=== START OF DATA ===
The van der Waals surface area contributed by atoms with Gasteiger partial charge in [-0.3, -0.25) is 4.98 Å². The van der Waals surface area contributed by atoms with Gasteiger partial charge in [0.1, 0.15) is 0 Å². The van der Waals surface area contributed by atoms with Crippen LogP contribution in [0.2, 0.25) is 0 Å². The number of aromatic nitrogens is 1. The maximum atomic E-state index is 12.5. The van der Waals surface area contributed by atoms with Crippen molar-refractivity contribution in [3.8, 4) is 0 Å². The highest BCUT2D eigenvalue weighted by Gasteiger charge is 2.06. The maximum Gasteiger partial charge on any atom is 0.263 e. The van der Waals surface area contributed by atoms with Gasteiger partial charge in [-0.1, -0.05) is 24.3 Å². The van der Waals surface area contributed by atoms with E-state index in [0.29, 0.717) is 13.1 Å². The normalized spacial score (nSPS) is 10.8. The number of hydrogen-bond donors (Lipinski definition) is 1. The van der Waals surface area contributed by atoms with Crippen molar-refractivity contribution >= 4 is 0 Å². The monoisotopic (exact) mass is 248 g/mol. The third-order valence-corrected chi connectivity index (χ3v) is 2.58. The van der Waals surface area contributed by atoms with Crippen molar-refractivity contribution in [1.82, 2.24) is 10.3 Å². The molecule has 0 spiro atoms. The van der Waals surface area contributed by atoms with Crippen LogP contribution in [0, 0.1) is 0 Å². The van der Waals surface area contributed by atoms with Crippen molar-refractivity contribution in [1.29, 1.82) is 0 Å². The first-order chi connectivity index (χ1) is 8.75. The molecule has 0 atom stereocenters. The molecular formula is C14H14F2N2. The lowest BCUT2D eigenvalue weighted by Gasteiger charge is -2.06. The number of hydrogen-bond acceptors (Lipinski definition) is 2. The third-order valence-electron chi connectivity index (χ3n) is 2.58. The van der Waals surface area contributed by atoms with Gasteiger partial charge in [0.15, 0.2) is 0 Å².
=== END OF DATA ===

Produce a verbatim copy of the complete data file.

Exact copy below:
The van der Waals surface area contributed by atoms with Gasteiger partial charge in [-0.3, -0.25) is 4.98 Å². The van der Waals surface area contributed by atoms with Gasteiger partial charge in [0.1, 0.15) is 0 Å². The van der Waals surface area contributed by atoms with Crippen LogP contribution in [0.2, 0.25) is 0 Å². The number of aromatic nitrogens is 1. The maximum atomic E-state index is 12.5. The van der Waals surface area contributed by atoms with Crippen molar-refractivity contribution in [3.8, 4) is 0 Å². The highest BCUT2D eigenvalue weighted by Gasteiger charge is 2.06. The maximum Gasteiger partial charge on any atom is 0.263 e. The van der Waals surface area contributed by atoms with Gasteiger partial charge in [-0.1, -0.05) is 24.3 Å². The van der Waals surface area contributed by atoms with E-state index in [0.29, 0.717) is 13.1 Å². The normalized spacial score (nSPS) is 10.8. The number of hydrogen-bond donors (Lipinski definition) is 1. The van der Waals surface area contributed by atoms with Crippen molar-refractivity contribution >= 4 is 0 Å². The monoisotopic (exact) mass is 248 g/mol. The third-order valence-corrected chi connectivity index (χ3v) is 2.58. The van der Waals surface area contributed by atoms with Crippen molar-refractivity contribution in [1.82, 2.24) is 10.3 Å². The molecule has 0 spiro atoms. The van der Waals surface area contributed by atoms with Crippen LogP contribution in [0, 0.1) is 0 Å². The van der Waals surface area contributed by atoms with Crippen molar-refractivity contribution in [1.29, 1.82) is 0 Å². The first-order chi connectivity index (χ1) is 8.75. The molecule has 0 atom stereocenters. The molecular formula is C14H14F2N2. The lowest BCUT2D eigenvalue weighted by Gasteiger charge is -2.06. The number of hydrogen-bond acceptors (Lipinski definition) is 2. The third-order valence-electron chi connectivity index (χ3n) is 2.58. The van der Waals surface area contributed by atoms with Gasteiger partial charge in [0.15, 0.2) is 0 Å².